To respond to these challenges, international governments should equally prioritise all of the rights and responsibilities in the UN Declaration to include those on economic justice, such as the right to adequate living and social protection, fair remuneration, and the right to adequate food and shelter. Such a holistic approach would help government and international bodies to tackle other complex human rights problems such as peace and security, terrorism and gender relations.
A rejuvenated UN has a key role to play in such a prioritisation of basic human rights. To achieve this aim, the UN should regain its independence as a forum for economic policy making. The organisation can only play a central role in global governance if it can act independently and incorporate different visions of economic development, rather than follow the ideological constraints of the World Bank and IMF. A much needed rethink on the future world economic direction would aid the UN’s image in the eyes of those countries most in need of its help.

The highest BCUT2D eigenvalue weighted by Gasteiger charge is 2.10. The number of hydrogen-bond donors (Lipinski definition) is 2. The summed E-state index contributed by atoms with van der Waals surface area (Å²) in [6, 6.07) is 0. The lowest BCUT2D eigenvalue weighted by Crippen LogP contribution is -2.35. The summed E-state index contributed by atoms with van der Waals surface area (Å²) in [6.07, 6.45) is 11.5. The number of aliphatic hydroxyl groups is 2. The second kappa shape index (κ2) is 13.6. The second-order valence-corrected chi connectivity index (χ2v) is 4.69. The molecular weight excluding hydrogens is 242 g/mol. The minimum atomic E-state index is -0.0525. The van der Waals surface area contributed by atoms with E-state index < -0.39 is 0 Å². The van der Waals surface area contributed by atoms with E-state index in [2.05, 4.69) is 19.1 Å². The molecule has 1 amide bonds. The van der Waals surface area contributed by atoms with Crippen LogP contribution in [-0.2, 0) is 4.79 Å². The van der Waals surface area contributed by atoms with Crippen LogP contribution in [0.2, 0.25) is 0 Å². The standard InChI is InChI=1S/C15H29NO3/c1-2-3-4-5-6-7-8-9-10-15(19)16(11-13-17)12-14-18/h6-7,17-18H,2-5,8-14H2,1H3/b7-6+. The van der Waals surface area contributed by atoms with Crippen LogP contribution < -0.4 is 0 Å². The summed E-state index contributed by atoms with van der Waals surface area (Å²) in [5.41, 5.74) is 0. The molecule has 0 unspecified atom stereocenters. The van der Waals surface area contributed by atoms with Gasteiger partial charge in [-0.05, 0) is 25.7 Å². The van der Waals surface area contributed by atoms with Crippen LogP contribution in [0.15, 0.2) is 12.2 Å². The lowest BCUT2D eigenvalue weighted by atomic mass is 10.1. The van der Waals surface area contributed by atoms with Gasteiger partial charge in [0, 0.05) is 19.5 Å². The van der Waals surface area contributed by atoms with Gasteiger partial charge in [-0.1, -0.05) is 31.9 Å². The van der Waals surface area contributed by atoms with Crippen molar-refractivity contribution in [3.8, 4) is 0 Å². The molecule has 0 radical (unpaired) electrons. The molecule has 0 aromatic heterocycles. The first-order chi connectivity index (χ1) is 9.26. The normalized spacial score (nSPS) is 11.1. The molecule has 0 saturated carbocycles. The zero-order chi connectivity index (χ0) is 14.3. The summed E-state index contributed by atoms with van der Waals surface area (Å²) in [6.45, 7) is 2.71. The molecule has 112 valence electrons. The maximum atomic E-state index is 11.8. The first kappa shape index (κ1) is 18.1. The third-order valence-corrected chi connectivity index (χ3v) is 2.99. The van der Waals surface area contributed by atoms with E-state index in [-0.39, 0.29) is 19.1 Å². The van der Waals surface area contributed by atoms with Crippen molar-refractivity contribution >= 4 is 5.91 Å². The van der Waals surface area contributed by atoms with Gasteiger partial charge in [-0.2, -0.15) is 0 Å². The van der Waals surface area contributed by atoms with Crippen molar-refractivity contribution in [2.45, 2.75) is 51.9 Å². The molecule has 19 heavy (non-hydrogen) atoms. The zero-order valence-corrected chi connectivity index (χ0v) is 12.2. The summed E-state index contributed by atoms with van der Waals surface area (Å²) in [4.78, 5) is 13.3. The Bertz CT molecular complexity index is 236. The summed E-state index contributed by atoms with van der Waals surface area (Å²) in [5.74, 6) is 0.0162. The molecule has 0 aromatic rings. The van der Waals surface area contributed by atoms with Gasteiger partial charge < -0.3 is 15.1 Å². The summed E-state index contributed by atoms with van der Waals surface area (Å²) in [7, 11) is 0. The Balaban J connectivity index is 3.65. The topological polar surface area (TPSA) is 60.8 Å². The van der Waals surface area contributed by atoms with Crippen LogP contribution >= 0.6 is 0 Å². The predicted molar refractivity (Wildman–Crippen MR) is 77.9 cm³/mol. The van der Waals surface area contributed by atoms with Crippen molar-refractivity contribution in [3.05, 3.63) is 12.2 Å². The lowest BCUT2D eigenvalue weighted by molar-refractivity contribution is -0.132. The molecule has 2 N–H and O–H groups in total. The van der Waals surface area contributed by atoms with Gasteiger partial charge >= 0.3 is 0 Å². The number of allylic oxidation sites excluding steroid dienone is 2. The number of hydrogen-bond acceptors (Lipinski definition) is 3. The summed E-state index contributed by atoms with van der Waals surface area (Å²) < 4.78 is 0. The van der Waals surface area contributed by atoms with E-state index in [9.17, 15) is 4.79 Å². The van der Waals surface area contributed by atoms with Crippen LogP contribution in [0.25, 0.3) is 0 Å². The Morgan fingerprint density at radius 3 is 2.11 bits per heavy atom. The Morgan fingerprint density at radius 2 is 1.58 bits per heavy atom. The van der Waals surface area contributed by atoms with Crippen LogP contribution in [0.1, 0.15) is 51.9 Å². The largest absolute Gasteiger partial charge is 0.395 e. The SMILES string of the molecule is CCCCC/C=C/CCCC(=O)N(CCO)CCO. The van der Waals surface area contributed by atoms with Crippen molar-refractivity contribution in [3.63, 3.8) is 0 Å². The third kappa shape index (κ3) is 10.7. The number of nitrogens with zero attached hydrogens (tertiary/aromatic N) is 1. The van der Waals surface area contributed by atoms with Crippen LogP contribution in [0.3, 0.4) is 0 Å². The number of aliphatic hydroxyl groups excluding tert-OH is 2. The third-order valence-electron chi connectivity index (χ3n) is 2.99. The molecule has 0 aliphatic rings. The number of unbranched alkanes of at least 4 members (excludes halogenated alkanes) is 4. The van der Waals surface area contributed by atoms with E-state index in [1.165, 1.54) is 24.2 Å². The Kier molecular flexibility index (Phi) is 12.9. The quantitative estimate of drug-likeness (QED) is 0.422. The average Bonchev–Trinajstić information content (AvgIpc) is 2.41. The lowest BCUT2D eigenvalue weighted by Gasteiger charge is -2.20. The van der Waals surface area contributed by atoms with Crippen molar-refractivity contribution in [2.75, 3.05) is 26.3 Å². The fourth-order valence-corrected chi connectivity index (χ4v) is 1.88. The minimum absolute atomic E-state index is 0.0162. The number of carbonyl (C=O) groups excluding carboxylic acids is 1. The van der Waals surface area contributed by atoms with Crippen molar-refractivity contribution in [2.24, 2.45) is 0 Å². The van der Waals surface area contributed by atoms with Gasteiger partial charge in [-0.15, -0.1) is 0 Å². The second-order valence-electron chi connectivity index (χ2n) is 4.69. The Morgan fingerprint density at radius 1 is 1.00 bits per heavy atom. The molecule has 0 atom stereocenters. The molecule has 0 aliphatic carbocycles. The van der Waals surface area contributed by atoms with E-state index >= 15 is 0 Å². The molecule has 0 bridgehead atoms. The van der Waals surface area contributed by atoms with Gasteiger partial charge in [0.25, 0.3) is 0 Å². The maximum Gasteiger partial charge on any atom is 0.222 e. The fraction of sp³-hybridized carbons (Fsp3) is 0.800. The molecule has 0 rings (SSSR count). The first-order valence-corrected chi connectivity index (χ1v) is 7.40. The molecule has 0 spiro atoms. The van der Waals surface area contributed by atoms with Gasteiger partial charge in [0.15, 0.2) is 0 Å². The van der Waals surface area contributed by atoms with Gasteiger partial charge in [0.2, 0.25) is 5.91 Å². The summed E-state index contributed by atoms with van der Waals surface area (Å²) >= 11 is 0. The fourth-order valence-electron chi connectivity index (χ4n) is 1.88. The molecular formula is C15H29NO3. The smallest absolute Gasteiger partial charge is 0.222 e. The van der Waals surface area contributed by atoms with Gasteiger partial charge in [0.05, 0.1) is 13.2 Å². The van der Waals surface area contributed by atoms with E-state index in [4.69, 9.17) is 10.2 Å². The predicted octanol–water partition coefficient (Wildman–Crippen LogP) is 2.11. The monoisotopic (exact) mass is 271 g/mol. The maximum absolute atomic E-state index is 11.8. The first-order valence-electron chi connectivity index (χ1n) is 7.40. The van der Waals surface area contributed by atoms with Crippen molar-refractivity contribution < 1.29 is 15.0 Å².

The recent coordinated bailout of the global banking system shows that if international governments feel there is sufficient cause then they can coordinate and act with remarkable speed. The ‘bottom billion’ excluded from the benefits of economic globalisation are now waiting for their own government bailout. It is through these policies that we can achieve the wishes of the original drafters of the Universal Declaration of Human Rights: political pluralism, peace and security and true economic and social justice for all.
Robin Willoughby is Research Officer at Share the World’s Resources (STWR), an NGO advocating for essential resources such as food, water and energy to be shared internationally. He can be contacted at: robin(at)stwr.org.